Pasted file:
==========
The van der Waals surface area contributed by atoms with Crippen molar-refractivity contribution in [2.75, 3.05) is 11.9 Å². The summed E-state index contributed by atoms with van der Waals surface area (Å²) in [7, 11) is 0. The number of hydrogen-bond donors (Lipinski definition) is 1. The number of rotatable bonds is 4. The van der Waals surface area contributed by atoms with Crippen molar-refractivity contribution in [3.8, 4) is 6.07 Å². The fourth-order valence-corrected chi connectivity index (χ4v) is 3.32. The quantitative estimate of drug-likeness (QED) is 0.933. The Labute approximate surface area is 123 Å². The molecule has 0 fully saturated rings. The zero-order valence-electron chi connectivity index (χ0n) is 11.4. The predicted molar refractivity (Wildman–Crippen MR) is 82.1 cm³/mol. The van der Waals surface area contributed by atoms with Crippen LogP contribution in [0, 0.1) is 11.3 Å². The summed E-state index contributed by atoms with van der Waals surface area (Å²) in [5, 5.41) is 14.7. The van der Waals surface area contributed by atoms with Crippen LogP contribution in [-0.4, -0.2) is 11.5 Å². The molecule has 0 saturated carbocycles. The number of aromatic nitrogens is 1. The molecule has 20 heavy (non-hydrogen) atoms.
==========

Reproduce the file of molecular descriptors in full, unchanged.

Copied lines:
The van der Waals surface area contributed by atoms with Crippen molar-refractivity contribution in [2.75, 3.05) is 11.9 Å². The summed E-state index contributed by atoms with van der Waals surface area (Å²) in [7, 11) is 0. The number of hydrogen-bond donors (Lipinski definition) is 1. The number of rotatable bonds is 4. The van der Waals surface area contributed by atoms with Crippen molar-refractivity contribution in [3.8, 4) is 6.07 Å². The fourth-order valence-corrected chi connectivity index (χ4v) is 3.32. The quantitative estimate of drug-likeness (QED) is 0.933. The Labute approximate surface area is 123 Å². The molecule has 0 fully saturated rings. The zero-order valence-electron chi connectivity index (χ0n) is 11.4. The predicted molar refractivity (Wildman–Crippen MR) is 82.1 cm³/mol. The van der Waals surface area contributed by atoms with Crippen LogP contribution in [0, 0.1) is 11.3 Å². The summed E-state index contributed by atoms with van der Waals surface area (Å²) in [5, 5.41) is 14.7. The van der Waals surface area contributed by atoms with Crippen LogP contribution in [-0.4, -0.2) is 11.5 Å². The molecule has 0 saturated carbocycles. The number of aromatic nitrogens is 1. The molecule has 20 heavy (non-hydrogen) atoms.